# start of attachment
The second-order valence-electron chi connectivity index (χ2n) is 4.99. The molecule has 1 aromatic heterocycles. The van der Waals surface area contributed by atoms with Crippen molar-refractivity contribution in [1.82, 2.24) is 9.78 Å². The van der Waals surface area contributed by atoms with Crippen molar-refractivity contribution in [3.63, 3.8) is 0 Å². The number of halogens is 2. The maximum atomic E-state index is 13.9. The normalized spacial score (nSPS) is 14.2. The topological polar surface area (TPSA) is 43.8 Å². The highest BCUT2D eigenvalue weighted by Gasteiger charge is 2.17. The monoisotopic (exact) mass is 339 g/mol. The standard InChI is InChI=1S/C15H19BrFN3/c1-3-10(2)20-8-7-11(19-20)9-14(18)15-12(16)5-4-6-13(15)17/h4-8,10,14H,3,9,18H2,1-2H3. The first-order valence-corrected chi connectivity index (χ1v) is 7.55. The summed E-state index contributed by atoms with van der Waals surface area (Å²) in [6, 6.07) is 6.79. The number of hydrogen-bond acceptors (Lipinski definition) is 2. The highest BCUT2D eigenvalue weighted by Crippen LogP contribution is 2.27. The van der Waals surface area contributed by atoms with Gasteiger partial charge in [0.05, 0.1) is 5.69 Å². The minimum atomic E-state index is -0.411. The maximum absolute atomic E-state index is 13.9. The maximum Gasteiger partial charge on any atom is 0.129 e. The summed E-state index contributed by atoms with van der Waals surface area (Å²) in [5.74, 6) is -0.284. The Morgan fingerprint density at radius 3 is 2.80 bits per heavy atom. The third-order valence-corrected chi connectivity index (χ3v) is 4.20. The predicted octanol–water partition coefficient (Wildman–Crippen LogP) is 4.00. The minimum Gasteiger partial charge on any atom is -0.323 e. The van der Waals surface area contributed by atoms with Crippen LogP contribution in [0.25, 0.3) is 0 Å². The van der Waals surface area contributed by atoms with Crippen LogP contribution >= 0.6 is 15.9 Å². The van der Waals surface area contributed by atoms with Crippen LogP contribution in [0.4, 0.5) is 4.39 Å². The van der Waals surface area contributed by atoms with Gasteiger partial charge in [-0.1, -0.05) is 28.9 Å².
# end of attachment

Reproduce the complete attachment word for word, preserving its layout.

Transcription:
The second-order valence-electron chi connectivity index (χ2n) is 4.99. The molecule has 1 aromatic heterocycles. The van der Waals surface area contributed by atoms with Crippen molar-refractivity contribution in [1.82, 2.24) is 9.78 Å². The van der Waals surface area contributed by atoms with Crippen molar-refractivity contribution in [3.63, 3.8) is 0 Å². The number of halogens is 2. The maximum atomic E-state index is 13.9. The normalized spacial score (nSPS) is 14.2. The topological polar surface area (TPSA) is 43.8 Å². The highest BCUT2D eigenvalue weighted by Gasteiger charge is 2.17. The monoisotopic (exact) mass is 339 g/mol. The standard InChI is InChI=1S/C15H19BrFN3/c1-3-10(2)20-8-7-11(19-20)9-14(18)15-12(16)5-4-6-13(15)17/h4-8,10,14H,3,9,18H2,1-2H3. The first-order valence-corrected chi connectivity index (χ1v) is 7.55. The summed E-state index contributed by atoms with van der Waals surface area (Å²) in [6, 6.07) is 6.79. The number of hydrogen-bond acceptors (Lipinski definition) is 2. The highest BCUT2D eigenvalue weighted by Crippen LogP contribution is 2.27. The van der Waals surface area contributed by atoms with Gasteiger partial charge in [0.05, 0.1) is 5.69 Å². The minimum atomic E-state index is -0.411. The maximum absolute atomic E-state index is 13.9. The maximum Gasteiger partial charge on any atom is 0.129 e. The summed E-state index contributed by atoms with van der Waals surface area (Å²) in [5.74, 6) is -0.284. The Morgan fingerprint density at radius 3 is 2.80 bits per heavy atom. The third-order valence-corrected chi connectivity index (χ3v) is 4.20. The predicted octanol–water partition coefficient (Wildman–Crippen LogP) is 4.00. The minimum Gasteiger partial charge on any atom is -0.323 e. The van der Waals surface area contributed by atoms with Crippen LogP contribution in [0.25, 0.3) is 0 Å². The van der Waals surface area contributed by atoms with Crippen LogP contribution >= 0.6 is 15.9 Å². The van der Waals surface area contributed by atoms with Crippen LogP contribution in [0.4, 0.5) is 4.39 Å². The van der Waals surface area contributed by atoms with Gasteiger partial charge in [-0.1, -0.05) is 28.9 Å².